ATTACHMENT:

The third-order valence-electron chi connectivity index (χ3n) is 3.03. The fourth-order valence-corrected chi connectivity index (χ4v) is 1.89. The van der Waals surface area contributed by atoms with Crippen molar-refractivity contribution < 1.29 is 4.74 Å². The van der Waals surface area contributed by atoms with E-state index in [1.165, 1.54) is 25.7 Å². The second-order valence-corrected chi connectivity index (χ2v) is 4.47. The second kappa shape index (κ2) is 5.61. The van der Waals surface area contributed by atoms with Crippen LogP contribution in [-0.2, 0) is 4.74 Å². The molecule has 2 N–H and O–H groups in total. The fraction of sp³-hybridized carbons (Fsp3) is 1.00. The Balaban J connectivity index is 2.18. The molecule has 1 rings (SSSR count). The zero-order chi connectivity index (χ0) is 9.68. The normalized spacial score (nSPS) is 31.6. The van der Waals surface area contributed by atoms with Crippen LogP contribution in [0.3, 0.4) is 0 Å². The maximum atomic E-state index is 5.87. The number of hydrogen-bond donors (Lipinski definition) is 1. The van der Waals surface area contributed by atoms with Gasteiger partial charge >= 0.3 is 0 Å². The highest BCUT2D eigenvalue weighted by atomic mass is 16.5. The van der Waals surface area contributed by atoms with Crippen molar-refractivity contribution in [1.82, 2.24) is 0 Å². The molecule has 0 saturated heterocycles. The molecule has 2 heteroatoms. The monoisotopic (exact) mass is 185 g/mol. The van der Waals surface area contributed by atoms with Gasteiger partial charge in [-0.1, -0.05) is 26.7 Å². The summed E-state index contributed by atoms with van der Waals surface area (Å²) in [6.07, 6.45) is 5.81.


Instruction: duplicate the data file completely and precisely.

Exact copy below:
The third-order valence-electron chi connectivity index (χ3n) is 3.03. The fourth-order valence-corrected chi connectivity index (χ4v) is 1.89. The van der Waals surface area contributed by atoms with Crippen molar-refractivity contribution < 1.29 is 4.74 Å². The van der Waals surface area contributed by atoms with E-state index in [1.165, 1.54) is 25.7 Å². The second-order valence-corrected chi connectivity index (χ2v) is 4.47. The second kappa shape index (κ2) is 5.61. The van der Waals surface area contributed by atoms with Crippen LogP contribution in [-0.2, 0) is 4.74 Å². The molecule has 2 N–H and O–H groups in total. The fraction of sp³-hybridized carbons (Fsp3) is 1.00. The Balaban J connectivity index is 2.18. The molecule has 1 rings (SSSR count). The zero-order chi connectivity index (χ0) is 9.68. The normalized spacial score (nSPS) is 31.6. The van der Waals surface area contributed by atoms with Crippen LogP contribution in [0.3, 0.4) is 0 Å². The maximum atomic E-state index is 5.87. The number of hydrogen-bond donors (Lipinski definition) is 1. The van der Waals surface area contributed by atoms with Gasteiger partial charge >= 0.3 is 0 Å². The highest BCUT2D eigenvalue weighted by atomic mass is 16.5. The van der Waals surface area contributed by atoms with Crippen molar-refractivity contribution in [1.82, 2.24) is 0 Å². The molecule has 0 saturated heterocycles. The molecule has 2 heteroatoms. The monoisotopic (exact) mass is 185 g/mol. The van der Waals surface area contributed by atoms with Gasteiger partial charge in [-0.1, -0.05) is 26.7 Å². The summed E-state index contributed by atoms with van der Waals surface area (Å²) in [6.07, 6.45) is 5.81.